Do free and open learning technologies help the rich more than the poor?

April 23, 2012 at 8:57 am 4 comments

I looked up Justin Reich based on Betsy DiSalvo’s comment last week.  Justin argues that the affluent benefit more from free and open learning technologies (like WikiSpaces) than do lower socioeconomic class students, so free and open learning technologies actually widen the gap, more than shrink it.  His video op-ed, linked below, makes this case with data based on use of WikiSpaces, showing that lower socioeconomic schools have less capacity to pick up and use these technologies.

But what to do?  I liked both of the initiatives that Justin mentions, but I was disappointed that both of them are outside school.  His study is on school use, but his recommendations are for out-of-school use.  Is there nothing we can do in poorer schools to make things better?

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4 Comments Add your own

  • 1. alanone1  |  April 23, 2012 at 10:13 am

    Hi Mark

    Maybe too simplistic and one-dimensional (as are so many things in educational reform).

    For examples, there have been studies going back many decades (before computers were available to any) about which students and which schools and districts use public free library facilities. (Guess what?)

    There have been very large studies — also before computers — about socio-differences between cultures with highly shared gene pools (such as the “classes” in the UK in the 50s and 60s). (Guess what?)

    As my wife once argued with Al Gore about the digital haves and have nots: “the real haves and have nots are those who have or have not developed the discernment to use what is readily available to broaden and deepen learning”.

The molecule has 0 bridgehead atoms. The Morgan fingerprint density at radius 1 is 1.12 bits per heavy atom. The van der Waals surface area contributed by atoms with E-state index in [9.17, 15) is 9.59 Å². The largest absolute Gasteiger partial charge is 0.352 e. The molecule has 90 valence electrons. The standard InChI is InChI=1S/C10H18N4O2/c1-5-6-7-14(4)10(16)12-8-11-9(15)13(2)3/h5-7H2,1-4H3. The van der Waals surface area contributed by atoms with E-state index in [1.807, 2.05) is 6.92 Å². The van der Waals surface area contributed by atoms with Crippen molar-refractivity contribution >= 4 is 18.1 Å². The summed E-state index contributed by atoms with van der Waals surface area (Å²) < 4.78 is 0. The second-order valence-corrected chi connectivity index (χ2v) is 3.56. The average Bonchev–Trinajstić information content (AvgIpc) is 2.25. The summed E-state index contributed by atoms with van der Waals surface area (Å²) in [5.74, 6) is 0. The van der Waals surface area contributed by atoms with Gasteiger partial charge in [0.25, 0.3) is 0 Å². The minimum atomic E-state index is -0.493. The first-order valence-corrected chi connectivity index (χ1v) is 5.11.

The cultural differences are huge factors and tend to dominate.

    In a much larger view, the pop culture differences in the US as a whole show distressingly large dominance and influence on most of the sub-cultures, whether “high” or “low”.

    In this sense, easy access only seems to help those who can afford it.



  • 2. Don Davis (@gnu_don)  |  April 23, 2012 at 11:32 am

    Model the tools effectively. Many lower SES schools may default to drill and skill procedures – and the digital divide may be use rather than access to technology – but effective modeling of technology can help students from disparate backgrounds. It will just have to be supported and modelled in meaningful ways. Warschauer & Matuchniak (2010) provide a meaningful account of this with Project Fresa (the tech is proprietary, but the principle is the same). Also community and peer support is huge – so it will help to bolster community / peer understanding of accessible (FOSS) technology in order to promote meaningful communities of practice for the fiscally marginalized.

    Warschauer, M., & Matuchniak, T. (2010). New technology and digital worlds: Analyzing evidence of the equity in access, use and outcomes. Review of Research in Education, 34(1), 179–225.

  • 3. Justin Reich  |  April 23, 2012 at 8:12 pm

    Hi Mark,

    I think there are great examples inside and outside of schools, though not nearly enough.

    My favorite in-school example is the Leadership Public Schools CK-12 project. The challenge there is that kids coming into school with low academic literacy, but they need math and science classes to get into the UCal system. They must focus on literacy and math and science simultaneously. So LPS stops buying textbooks, and spends the savings to hire teachers to build math and science curricula with built in academic literacy supports inside the CK-12 flexbook model. Superintendent Louise Bay Waters gives a great talk on the project here:


  • […] and minority get access to online CS) is low.  Diversity in terms of economic success is low (as discussed in this blog post and in this one too), so scaled online learning is unlikely to be an engine to bridge economic […]


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